The Best Student Life. Bristol SU

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Video Conferencing

I’m sure we’ve all had some experience of video calls over the last few weeks, whether that has been checking in with your mates, an online meeting with university staff or connecting with relatives (with varying degrees of success!)

Before you begin, know to expect some technical difficulties. Try to have a sense of humour about the whole thing. Most of us aren’t video-conferencing pros and it’s likely going to take a little trial and error to get set up the first time.

Top Tips

  1. Figure out where you’re going to sit in your home when you’re on video calls and do a test run. Make sure whatever is in view is clean and presentable.
  2. If you’re using a laptop camera, put it on a stack of books so that you’re looking straight into the camera, not down at it.
  3. Check the lighting. The light source should be coming from behind your computer screen. It should not be in frame with you on camera. If you have a desk lamp with a flexible arm, you can position that right behind your monitor with the light pointed directly at your face.
  4. Framing-wise, you want the camera to see from your chest to a few inches above the top of your head. Filling the entire screen with a close-up of your face is bad. So is sitting too far away, which also makes it very difficult to hear you.
  5. Consider your members may be in different time zones and try to schedule meetings accordingly.

Popular platforms

Here are some popular platforms you might want to look at when deciding how to connect with your members digitally. They have different benefits and features, so think about which might work best for you and your group.

Zoom

Go to the Zoom website

  • Good for: Can be used for interactive video calling for free for up to 100 participants for up to 40 minutes. Easy to use. Whiteboard, annotation, desktop and app sharing features. Can schedule through Outlook.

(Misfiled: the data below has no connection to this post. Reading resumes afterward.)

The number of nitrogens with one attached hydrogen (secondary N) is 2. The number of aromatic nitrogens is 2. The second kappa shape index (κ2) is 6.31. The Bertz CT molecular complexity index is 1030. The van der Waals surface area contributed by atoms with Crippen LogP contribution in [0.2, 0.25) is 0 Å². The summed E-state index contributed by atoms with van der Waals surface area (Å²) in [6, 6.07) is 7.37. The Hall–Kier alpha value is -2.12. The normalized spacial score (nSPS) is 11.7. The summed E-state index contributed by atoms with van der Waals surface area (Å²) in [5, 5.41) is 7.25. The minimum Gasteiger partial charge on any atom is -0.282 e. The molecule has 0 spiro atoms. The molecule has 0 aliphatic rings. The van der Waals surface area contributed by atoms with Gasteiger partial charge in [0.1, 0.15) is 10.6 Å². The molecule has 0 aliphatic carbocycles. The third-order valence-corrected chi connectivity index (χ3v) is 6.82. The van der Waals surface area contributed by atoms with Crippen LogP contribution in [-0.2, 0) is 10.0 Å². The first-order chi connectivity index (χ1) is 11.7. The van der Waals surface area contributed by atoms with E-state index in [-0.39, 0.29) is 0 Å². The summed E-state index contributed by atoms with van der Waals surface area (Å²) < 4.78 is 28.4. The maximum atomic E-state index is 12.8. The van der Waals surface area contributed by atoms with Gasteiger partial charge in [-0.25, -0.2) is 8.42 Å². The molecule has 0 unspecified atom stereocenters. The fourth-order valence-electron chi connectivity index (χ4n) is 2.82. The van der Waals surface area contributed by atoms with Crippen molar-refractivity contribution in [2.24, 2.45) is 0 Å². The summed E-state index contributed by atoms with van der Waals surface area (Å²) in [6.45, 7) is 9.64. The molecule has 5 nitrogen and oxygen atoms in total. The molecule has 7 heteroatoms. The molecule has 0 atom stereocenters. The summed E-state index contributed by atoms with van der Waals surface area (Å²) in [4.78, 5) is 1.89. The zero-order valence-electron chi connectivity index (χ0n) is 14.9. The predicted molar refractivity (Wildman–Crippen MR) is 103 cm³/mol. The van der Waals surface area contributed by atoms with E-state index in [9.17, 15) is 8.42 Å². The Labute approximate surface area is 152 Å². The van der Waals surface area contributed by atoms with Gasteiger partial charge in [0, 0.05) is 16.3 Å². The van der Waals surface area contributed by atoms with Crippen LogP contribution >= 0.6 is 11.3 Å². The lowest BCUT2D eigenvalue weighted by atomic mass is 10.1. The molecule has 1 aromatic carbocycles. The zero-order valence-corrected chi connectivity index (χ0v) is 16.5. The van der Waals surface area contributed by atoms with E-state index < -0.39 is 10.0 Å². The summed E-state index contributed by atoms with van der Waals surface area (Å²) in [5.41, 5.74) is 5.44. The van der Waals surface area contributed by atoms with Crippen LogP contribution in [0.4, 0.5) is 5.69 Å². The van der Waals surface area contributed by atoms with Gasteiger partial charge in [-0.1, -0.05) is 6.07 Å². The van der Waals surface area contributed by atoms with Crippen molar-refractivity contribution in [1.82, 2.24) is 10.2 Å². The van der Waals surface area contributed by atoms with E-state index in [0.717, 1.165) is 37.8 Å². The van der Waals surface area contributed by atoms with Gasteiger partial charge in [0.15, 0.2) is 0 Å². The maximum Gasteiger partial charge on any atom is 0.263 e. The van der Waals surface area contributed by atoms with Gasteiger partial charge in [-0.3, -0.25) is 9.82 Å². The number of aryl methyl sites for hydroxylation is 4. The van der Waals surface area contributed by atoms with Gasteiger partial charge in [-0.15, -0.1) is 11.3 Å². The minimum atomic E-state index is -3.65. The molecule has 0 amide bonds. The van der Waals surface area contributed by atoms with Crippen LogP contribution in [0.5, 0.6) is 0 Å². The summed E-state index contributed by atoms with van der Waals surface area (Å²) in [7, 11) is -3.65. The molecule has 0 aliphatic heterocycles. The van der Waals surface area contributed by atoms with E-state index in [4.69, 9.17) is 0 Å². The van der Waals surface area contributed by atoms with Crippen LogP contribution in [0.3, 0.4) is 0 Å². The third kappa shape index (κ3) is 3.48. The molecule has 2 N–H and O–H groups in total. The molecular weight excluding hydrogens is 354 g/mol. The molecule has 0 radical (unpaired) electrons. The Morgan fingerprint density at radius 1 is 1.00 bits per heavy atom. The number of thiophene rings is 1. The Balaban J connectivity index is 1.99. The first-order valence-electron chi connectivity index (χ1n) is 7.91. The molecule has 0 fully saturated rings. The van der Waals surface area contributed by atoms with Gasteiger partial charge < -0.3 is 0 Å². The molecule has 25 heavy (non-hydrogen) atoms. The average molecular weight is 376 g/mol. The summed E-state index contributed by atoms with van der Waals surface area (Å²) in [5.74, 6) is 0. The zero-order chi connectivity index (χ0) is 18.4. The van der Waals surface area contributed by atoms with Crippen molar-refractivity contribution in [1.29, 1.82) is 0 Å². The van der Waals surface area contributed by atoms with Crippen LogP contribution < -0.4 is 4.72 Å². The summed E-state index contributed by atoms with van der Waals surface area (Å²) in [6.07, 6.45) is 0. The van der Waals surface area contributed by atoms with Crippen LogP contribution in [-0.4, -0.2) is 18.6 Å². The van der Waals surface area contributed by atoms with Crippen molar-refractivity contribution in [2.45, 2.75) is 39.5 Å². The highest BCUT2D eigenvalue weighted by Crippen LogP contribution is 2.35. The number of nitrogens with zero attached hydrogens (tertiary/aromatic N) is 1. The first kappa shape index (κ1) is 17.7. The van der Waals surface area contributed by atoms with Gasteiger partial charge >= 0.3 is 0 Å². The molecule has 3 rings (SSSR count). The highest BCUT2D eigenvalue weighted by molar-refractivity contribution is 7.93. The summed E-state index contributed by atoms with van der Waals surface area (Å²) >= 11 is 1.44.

• Not good for: Should not be used as a file store. Some questions around privacy of users
  • Access: Web browser and phone app
  • Security: Complex passwords required, Encrypted site, as a US company alignment to GDPR is adequate

Download the Zoom application and click “Launch meeting.” Click “Invite participants” and either email them or add them from your Zoom contacts. After everyone has joined, you can share your screen by clicking the green “Share screen” button in the bottom centre of the video. Participants will be able to see your face in a windowed video and you’ll be able to see theirs.

Skype for Business

Go to the Skype website

Download from the University Website

  • Good for: Up to 250 people can chat together with video or audio, screensharing, chat. Can be scheduled from Outlook calendar. Can record calls. Live subtitles.
  • Not good for: Should not be used as a file store. Need to install programme. Mostly for desktop computers or laptops
  • Security: The password should be set as complex and unique to any other platform account, encrypted, as a US company alignment to GDPR is adequate
  • Access: Installed programme or phone app. All students have free access to Skype for Business available through the University Website You can also access their Quick Reference Guide

Cisco Webex Meetings

Go to the Webex Website

  • Good for: Can be used for interactive video calling for free for up to 100 participants. Easy to use. Screensharing. Can record calls. Private chat rooms.
  • Not good for: Should not be used as a file store.